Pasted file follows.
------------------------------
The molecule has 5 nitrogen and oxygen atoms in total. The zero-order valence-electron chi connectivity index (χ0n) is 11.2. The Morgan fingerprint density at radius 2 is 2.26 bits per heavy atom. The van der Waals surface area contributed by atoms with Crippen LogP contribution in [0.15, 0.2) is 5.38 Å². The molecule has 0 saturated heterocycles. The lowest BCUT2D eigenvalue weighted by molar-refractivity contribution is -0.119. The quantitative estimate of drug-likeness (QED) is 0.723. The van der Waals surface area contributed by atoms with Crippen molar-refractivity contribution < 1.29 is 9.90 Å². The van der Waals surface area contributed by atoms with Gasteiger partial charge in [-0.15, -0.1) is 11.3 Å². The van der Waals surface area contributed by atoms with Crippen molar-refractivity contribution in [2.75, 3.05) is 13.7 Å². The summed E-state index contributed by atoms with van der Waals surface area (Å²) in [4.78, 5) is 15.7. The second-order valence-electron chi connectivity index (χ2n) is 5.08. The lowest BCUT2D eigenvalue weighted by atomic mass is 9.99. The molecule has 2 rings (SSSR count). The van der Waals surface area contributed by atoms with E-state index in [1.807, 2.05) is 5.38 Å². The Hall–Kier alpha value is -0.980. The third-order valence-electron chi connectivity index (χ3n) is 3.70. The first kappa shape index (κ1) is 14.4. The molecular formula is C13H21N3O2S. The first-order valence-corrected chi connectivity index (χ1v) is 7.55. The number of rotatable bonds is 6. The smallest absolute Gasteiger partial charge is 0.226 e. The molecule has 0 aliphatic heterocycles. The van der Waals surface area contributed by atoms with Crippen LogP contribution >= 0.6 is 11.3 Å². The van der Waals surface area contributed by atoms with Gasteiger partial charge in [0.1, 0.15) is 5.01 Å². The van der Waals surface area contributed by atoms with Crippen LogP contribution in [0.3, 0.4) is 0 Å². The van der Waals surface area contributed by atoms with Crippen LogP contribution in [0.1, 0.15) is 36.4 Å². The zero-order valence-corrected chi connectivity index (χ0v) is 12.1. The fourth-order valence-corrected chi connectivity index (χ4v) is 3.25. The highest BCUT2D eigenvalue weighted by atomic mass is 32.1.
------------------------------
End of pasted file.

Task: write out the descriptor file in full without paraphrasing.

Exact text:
The molecule has 5 nitrogen and oxygen atoms in total. The zero-order valence-electron chi connectivity index (χ0n) is 11.2. The Morgan fingerprint density at radius 2 is 2.26 bits per heavy atom. The van der Waals surface area contributed by atoms with Crippen LogP contribution in [0.15, 0.2) is 5.38 Å². The molecule has 0 saturated heterocycles. The lowest BCUT2D eigenvalue weighted by molar-refractivity contribution is -0.119. The quantitative estimate of drug-likeness (QED) is 0.723. The van der Waals surface area contributed by atoms with Crippen molar-refractivity contribution < 1.29 is 9.90 Å². The van der Waals surface area contributed by atoms with Gasteiger partial charge in [-0.15, -0.1) is 11.3 Å². The van der Waals surface area contributed by atoms with Crippen molar-refractivity contribution in [2.75, 3.05) is 13.7 Å². The summed E-state index contributed by atoms with van der Waals surface area (Å²) in [4.78, 5) is 15.7. The second-order valence-electron chi connectivity index (χ2n) is 5.08. The lowest BCUT2D eigenvalue weighted by atomic mass is 9.99. The molecule has 2 rings (SSSR count). The van der Waals surface area contributed by atoms with E-state index in [1.807, 2.05) is 5.38 Å². The Hall–Kier alpha value is -0.980. The third-order valence-electron chi connectivity index (χ3n) is 3.70. The first kappa shape index (κ1) is 14.4. The molecular formula is C13H21N3O2S. The first-order valence-corrected chi connectivity index (χ1v) is 7.55. The number of rotatable bonds is 6. The smallest absolute Gasteiger partial charge is 0.226 e. The molecule has 0 aliphatic heterocycles. The van der Waals surface area contributed by atoms with Crippen LogP contribution >= 0.6 is 11.3 Å². The van der Waals surface area contributed by atoms with Gasteiger partial charge in [0.1, 0.15) is 5.01 Å². The van der Waals surface area contributed by atoms with Crippen LogP contribution in [0.3, 0.4) is 0 Å². The van der Waals surface area contributed by atoms with Crippen LogP contribution in [0.1, 0.15) is 36.4 Å². The zero-order valence-corrected chi connectivity index (χ0v) is 12.1. The fourth-order valence-corrected chi connectivity index (χ4v) is 3.25. The highest BCUT2D eigenvalue weighted by atomic mass is 32.1.